Rwanda has a fairly good road system with approximately 14,900 kilometers (9,258 miles) of roads. For the most part, the primary roads are well maintained. But feeder roads have deteriorated due to the war, excessive loads by heavy-duty trucks, and a 1997 flood. Currently, though, the World Bank is providing financing for road rehabilitation and new construction in certain parts of the country.
Rwanda lacks a railroad system, although it is linked to the Ugandan-Kenya railroad system by road. Since Rwanda is landlocked, most of its international trade is transported through the Kenyan port of Mombasa. Rwanda has several airports, but the main international airport is in Rwanda’s capital, Kigali.
The cost of electricity in Rwanda is exorbitant. Electricity in Rwanda costs 3 to 4 times that of neighboring countries. It therefore costs businesses more money to manufacture goods and as a result, the manufacturing sector has failed to attract significant foreign investment. To address this problem, the Rwandan water and energy utility company, Electrogaz, will be privately managed as early as 2001. Eventually, the Rwandan government intends to privatize Electrogaz. The Rwandan government, in conjunction with the private sector , is considering alternate sources of energy, such as harnessing the reserves of methane gas found in Lake Kivu.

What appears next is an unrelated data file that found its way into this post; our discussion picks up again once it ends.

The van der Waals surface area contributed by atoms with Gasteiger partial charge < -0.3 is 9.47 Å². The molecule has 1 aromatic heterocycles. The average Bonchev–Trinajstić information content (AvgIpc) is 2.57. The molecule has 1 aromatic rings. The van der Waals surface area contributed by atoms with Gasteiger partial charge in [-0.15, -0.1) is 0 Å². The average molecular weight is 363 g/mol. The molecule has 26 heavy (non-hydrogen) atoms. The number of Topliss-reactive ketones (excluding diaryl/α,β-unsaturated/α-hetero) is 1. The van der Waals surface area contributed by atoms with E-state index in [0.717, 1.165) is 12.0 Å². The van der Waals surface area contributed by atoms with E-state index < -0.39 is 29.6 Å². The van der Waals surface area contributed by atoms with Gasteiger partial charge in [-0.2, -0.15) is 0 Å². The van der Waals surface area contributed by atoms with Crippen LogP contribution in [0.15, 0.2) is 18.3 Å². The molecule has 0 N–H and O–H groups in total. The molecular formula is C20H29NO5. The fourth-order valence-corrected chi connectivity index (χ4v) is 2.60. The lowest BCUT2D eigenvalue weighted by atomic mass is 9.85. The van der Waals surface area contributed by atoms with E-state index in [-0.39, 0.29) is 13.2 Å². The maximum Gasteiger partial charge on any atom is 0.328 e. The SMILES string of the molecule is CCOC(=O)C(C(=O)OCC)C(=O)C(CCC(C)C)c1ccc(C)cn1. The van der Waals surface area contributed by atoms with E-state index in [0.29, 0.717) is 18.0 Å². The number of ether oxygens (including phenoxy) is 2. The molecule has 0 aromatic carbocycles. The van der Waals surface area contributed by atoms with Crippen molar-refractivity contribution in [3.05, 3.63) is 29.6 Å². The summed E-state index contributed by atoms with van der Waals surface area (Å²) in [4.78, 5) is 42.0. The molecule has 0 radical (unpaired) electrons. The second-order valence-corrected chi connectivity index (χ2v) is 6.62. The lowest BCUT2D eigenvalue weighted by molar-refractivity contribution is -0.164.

Rwandatel, the government-owned telephone company, is the sole wire-based telephone company operating in Rwanda and is also the exclusive Internet service provider. There were only 15,000 main telephone lines in use in 1995, primarily in the capital area. To date, Internet service has proven unreliable and expensive. Thus, the Rwandan government intends to establish an agency that will privatize Rwandatel and liberalize the telecommunications sector. MTN Rwandacell provides mobile phone service to certain areas of the country. Additionally, 2 radio stations and 1 television station operate from Kigali.